Central Library, Seattle
'The Library Unbound' Series
In March 2003 an open call was sent to the Seattle Arts Commission's 'national artists' mailing list for artists "whose work deals with social structures, people and systems" to develop a proposal for the 'Library Unbound' series of commissions planned to be installed in the new library the following year during its first year of operations. Additionally, the arts planners contacted artists "whose past work makes them particularly appropriate for these commissions", encouraging them to apply. At least one award was to be made to a Seattle-based artist. The project would include a residency period of one or two weeks for the selected artists at the Temporary Central Library whilst the new library was still under construction. An advisory panel was formed to select this group of artists, comprising a local artist, a specialist in the field of public art, a member of the library staff, a member of the Library Board, and the arts planners.
From the 268 respondents to the 'request for qualifications', the panel selected a small number of artists who were invited to make a site visit and were interviewed. Following the interviews four artists - mixed media/sound/text artist Renee Green (New York), textile artist Mandy Greer (Seattle), new media artist George Legrady (California), and installation artist Lynne Yamamoto (New York) - were recommended in June 2003 to the Library Board to propose and develop temporary, process-oriented artworks. Up to three of the resultant artists' proposals would then be selected by the Library for realisation in their new building. Each of the four selected artists undertook a residency at the Temporary Central Library during September 2003, to familiarise themselves with the institution's collections and operations. The project team discussed with the artists the idea that their work, while situated within an architectural context, should not be about the building at all but should specifically address the functions, patrons, or ideals of the library.
In January 2004 Mandy Greer and Lynne Yamamoto's proposals were selected to go forward for realisation during the following year. In July 2004 the Library Board selected a third artist from the original applicants, George Legrady, to realise the proposal for the 'Library Unbound' project that he had been developing since January. He was enabled to carry out his project at the scale and in the location he proposed because the Library had received $50,000 from the Committee of 33 (a non-profitmaking Seattle organisation of women funding public art and environmental improvements) specifically dedicated for this artwork.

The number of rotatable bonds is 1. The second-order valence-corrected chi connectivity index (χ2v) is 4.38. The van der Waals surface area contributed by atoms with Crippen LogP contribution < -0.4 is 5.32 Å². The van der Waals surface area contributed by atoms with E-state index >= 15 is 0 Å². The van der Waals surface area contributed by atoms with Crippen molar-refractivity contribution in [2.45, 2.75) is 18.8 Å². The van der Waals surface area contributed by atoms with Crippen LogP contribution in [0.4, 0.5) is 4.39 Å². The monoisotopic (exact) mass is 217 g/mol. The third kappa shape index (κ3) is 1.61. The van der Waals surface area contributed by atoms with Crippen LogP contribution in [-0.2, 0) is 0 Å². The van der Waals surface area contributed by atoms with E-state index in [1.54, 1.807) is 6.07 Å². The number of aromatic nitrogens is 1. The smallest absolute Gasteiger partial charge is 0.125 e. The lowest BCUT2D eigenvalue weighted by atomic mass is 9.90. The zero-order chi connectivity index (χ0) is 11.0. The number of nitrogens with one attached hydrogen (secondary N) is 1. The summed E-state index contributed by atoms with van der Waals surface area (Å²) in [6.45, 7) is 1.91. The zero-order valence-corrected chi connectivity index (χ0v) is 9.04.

In the original Public Art Plan, a further 'Literary Commission' was proposed, to exploit the "special opportunity" the context of the public library afforded to engage with such a concept. This proposal was not in the end implemented, however. Instead, three rather than two artists were commissioned for the Library Unbound project, the nature of their work in some ways assuming forms that a 'literary commission' might have explored.
The following Library Unbound commissions are currently at varying stages of development or completion:
Mandy Greer has developed a series of works made out of fabric, papier-mache and steel for the children's area of the library, based on three folk tales found in books in the library's collection. Art workshops with children have formed part of the artist's process.
George Legrady's Making Visible the Invisible: What the Community is Reading is an electronic installation mapping the circulation of non-fiction books, presented on six large plasma screens behind the reference desk.
Lynne Yamamoto is creating a sculptural collage incorporating white resin casts of antiquated library furnishings still in use within the library, examining cultural and social issues using historical source material. The work has experienced some technical difficulties, but will be installed adjacent to the local studies collection.
© Copyright David Briers 2005